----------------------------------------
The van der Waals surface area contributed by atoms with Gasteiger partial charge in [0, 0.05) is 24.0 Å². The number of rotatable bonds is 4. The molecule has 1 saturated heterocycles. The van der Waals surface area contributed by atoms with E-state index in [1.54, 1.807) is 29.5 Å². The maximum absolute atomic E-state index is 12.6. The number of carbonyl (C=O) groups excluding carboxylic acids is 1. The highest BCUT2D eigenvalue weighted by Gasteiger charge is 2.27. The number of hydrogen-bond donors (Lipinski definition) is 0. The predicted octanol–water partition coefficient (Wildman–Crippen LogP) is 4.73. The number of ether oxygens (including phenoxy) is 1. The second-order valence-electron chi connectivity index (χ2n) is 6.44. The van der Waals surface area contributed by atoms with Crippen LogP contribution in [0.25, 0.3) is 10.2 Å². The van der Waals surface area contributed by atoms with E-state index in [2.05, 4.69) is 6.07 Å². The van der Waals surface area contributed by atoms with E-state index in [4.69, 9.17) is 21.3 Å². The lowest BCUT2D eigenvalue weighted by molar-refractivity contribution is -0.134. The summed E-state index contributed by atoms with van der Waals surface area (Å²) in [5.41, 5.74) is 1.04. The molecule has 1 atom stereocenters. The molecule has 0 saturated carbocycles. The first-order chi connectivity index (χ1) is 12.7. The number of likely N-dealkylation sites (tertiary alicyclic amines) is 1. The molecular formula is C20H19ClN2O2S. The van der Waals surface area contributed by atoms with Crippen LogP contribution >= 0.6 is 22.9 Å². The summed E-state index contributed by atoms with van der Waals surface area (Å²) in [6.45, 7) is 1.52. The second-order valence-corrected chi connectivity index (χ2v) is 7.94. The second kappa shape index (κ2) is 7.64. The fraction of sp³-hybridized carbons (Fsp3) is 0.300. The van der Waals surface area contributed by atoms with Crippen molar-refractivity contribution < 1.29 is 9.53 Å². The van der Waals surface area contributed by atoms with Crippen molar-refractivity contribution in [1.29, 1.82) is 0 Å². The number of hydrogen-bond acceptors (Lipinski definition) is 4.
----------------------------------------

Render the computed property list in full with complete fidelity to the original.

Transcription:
The van der Waals surface area contributed by atoms with Gasteiger partial charge in [0, 0.05) is 24.0 Å². The number of rotatable bonds is 4. The molecule has 1 saturated heterocycles. The van der Waals surface area contributed by atoms with E-state index in [1.54, 1.807) is 29.5 Å². The maximum absolute atomic E-state index is 12.6. The number of carbonyl (C=O) groups excluding carboxylic acids is 1. The highest BCUT2D eigenvalue weighted by Gasteiger charge is 2.27. The number of hydrogen-bond donors (Lipinski definition) is 0. The predicted octanol–water partition coefficient (Wildman–Crippen LogP) is 4.73. The number of ether oxygens (including phenoxy) is 1. The second-order valence-electron chi connectivity index (χ2n) is 6.44. The van der Waals surface area contributed by atoms with Crippen LogP contribution in [0.25, 0.3) is 10.2 Å². The van der Waals surface area contributed by atoms with E-state index in [2.05, 4.69) is 6.07 Å². The van der Waals surface area contributed by atoms with E-state index in [4.69, 9.17) is 21.3 Å². The lowest BCUT2D eigenvalue weighted by molar-refractivity contribution is -0.134. The summed E-state index contributed by atoms with van der Waals surface area (Å²) in [5.41, 5.74) is 1.04. The molecule has 1 atom stereocenters. The molecule has 0 saturated carbocycles. The first-order chi connectivity index (χ1) is 12.7. The number of likely N-dealkylation sites (tertiary alicyclic amines) is 1. The molecular formula is C20H19ClN2O2S. The van der Waals surface area contributed by atoms with Crippen LogP contribution >= 0.6 is 22.9 Å². The summed E-state index contributed by atoms with van der Waals surface area (Å²) in [6.45, 7) is 1.52. The second-order valence-corrected chi connectivity index (χ2v) is 7.94. The second kappa shape index (κ2) is 7.64. The fraction of sp³-hybridized carbons (Fsp3) is 0.300. The van der Waals surface area contributed by atoms with Crippen molar-refractivity contribution < 1.29 is 9.53 Å². The van der Waals surface area contributed by atoms with Crippen molar-refractivity contribution in [1.29, 1.82) is 0 Å². The number of hydrogen-bond acceptors (Lipinski definition) is 4.